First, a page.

Sunday, January 3, 2010

Reindeer Moss

This is a fun plant. I’m not referring to the Eastern Red Cedars, even though they can be a lot of fun. I mean the blue-gray lumps on the ground. Commonly called Reindeer Moss, a misnomer since it’s neither a Reindeer nor a moss, this is a ground dwelling form of lichen of the genus Cladina. Low fertility soils are most likely to support colonies of Cladina. The cedars are part of a quarter acre patch that were left when the rest of the area was cleared. They sort of act as a before condition.

When wet, the plant is very soft and pliable. Dry specimens crumble at the slightest pressure. When I hear the lichen crunching beneath my feet, I sometimes feel guilty about walking through it in the summer. A little bit of damage doesn’t seem to hurt it any. Every piece that breaks off falls to the ground to become a new plant. An easy way to get some started in a new area is to slightly crumble a big piece and sprinkle over the new site.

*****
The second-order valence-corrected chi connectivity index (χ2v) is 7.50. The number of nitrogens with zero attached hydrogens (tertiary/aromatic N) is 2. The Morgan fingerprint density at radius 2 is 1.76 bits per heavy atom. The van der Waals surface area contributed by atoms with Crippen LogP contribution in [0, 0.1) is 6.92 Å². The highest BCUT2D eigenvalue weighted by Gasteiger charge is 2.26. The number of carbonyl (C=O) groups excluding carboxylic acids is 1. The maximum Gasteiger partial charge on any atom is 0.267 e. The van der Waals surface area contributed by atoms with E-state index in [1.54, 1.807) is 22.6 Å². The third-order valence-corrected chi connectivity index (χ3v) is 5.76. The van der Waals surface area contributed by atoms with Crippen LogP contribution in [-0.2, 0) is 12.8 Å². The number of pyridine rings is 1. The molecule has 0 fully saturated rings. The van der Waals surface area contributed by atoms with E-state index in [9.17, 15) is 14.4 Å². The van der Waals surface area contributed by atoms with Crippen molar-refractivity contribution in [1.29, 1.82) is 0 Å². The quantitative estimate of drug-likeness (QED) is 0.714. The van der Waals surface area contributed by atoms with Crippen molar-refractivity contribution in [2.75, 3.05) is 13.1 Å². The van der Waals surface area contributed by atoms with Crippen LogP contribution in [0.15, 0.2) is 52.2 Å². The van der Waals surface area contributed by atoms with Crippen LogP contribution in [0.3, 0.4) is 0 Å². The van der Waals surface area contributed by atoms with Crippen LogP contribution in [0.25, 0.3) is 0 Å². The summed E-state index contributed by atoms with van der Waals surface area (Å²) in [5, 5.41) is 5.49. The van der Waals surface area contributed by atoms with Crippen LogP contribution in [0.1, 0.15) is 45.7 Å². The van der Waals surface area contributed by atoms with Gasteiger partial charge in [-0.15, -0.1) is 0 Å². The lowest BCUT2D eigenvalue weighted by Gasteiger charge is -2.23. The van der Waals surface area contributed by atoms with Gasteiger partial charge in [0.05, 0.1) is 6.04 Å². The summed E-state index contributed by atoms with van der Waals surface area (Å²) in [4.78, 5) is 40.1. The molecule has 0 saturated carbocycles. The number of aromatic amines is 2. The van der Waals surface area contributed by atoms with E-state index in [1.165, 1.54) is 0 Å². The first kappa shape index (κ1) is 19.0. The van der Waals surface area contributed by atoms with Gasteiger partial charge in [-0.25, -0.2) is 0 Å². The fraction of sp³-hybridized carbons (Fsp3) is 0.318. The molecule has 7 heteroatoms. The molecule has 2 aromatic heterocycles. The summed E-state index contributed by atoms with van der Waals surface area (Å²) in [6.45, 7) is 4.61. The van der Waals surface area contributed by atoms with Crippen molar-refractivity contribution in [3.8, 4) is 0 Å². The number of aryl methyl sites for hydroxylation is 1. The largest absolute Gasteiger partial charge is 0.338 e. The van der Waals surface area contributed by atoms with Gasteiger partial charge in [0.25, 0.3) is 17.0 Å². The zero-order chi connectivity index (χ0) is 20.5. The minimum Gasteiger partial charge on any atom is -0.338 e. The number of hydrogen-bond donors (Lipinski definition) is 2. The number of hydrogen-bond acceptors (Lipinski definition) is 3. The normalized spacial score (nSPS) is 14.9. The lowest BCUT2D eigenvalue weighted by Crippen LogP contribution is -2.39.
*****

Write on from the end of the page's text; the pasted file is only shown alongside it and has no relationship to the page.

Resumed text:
Because of its natural resemblance to trees and shrubs, Reindeer Moss was once used extensively by scale model train enthusiasts to decorate their railway landscapes. This branch certainly looks like a tree in miniature, but I think it should have a miniature haunted house beside it.

This is an edible lichen that was once used by the early pioneers. The dried plant would be ground up and mixed with flour to make that irreplaceable item last longer. If I had been a lichen collecting pioneer child, I bet my Dad would have complained every night that I had again managed to gather grass, dirt, or bugs along with the lichens.

Reindeer Moss is quite common in the barrens and blends with the mosses, forbs and short grasses. I know there are several species with similar appearance. Learning to identify lichens is another item on my unending list of things to do.

1 comment:

  1. Lichens and mosses are just the coolest things. Happy New Year!